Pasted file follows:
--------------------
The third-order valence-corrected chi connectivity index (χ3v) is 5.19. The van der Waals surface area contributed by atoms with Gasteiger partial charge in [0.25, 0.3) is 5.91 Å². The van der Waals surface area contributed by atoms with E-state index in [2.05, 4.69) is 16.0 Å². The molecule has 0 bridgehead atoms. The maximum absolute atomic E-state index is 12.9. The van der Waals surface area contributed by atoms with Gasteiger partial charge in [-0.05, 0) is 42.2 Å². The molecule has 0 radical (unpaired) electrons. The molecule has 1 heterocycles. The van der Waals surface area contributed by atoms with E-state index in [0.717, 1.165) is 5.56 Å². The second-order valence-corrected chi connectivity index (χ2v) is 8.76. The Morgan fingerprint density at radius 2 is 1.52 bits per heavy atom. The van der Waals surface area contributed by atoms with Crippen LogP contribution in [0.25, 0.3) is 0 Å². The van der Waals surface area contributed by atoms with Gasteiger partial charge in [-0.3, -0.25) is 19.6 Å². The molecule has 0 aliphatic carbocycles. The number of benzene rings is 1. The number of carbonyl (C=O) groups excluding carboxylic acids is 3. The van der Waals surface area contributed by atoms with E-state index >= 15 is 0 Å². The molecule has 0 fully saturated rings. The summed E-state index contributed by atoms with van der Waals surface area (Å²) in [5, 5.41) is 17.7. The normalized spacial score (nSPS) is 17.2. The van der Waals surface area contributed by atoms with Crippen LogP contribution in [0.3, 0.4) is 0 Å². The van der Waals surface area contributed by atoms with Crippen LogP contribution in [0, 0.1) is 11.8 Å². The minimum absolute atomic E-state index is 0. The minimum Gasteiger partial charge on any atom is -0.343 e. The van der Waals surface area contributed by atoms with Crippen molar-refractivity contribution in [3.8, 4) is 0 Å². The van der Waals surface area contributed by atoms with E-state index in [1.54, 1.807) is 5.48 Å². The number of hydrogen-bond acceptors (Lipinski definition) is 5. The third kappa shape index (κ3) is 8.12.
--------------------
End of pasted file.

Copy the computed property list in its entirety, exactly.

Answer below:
The third-order valence-corrected chi connectivity index (χ3v) is 5.19. The van der Waals surface area contributed by atoms with Gasteiger partial charge in [0.25, 0.3) is 5.91 Å². The van der Waals surface area contributed by atoms with E-state index in [2.05, 4.69) is 16.0 Å². The molecule has 0 bridgehead atoms. The maximum absolute atomic E-state index is 12.9. The van der Waals surface area contributed by atoms with Gasteiger partial charge in [-0.05, 0) is 42.2 Å². The molecule has 0 radical (unpaired) electrons. The molecule has 1 heterocycles. The van der Waals surface area contributed by atoms with E-state index in [0.717, 1.165) is 5.56 Å². The second-order valence-corrected chi connectivity index (χ2v) is 8.76. The Morgan fingerprint density at radius 2 is 1.52 bits per heavy atom. The van der Waals surface area contributed by atoms with Crippen LogP contribution in [0.25, 0.3) is 0 Å². The van der Waals surface area contributed by atoms with Gasteiger partial charge in [-0.3, -0.25) is 19.6 Å². The molecule has 0 aliphatic carbocycles. The number of benzene rings is 1. The number of carbonyl (C=O) groups excluding carboxylic acids is 3. The van der Waals surface area contributed by atoms with E-state index >= 15 is 0 Å². The molecule has 0 fully saturated rings. The summed E-state index contributed by atoms with van der Waals surface area (Å²) in [5, 5.41) is 17.7. The normalized spacial score (nSPS) is 17.2. The van der Waals surface area contributed by atoms with Crippen LogP contribution in [0.3, 0.4) is 0 Å². The van der Waals surface area contributed by atoms with Crippen LogP contribution in [0, 0.1) is 11.8 Å². The minimum absolute atomic E-state index is 0. The minimum Gasteiger partial charge on any atom is -0.343 e. The van der Waals surface area contributed by atoms with Crippen molar-refractivity contribution in [3.8, 4) is 0 Å². The van der Waals surface area contributed by atoms with E-state index in [1.54, 1.807) is 5.48 Å². The number of hydrogen-bond acceptors (Lipinski definition) is 5. The third kappa shape index (κ3) is 8.12.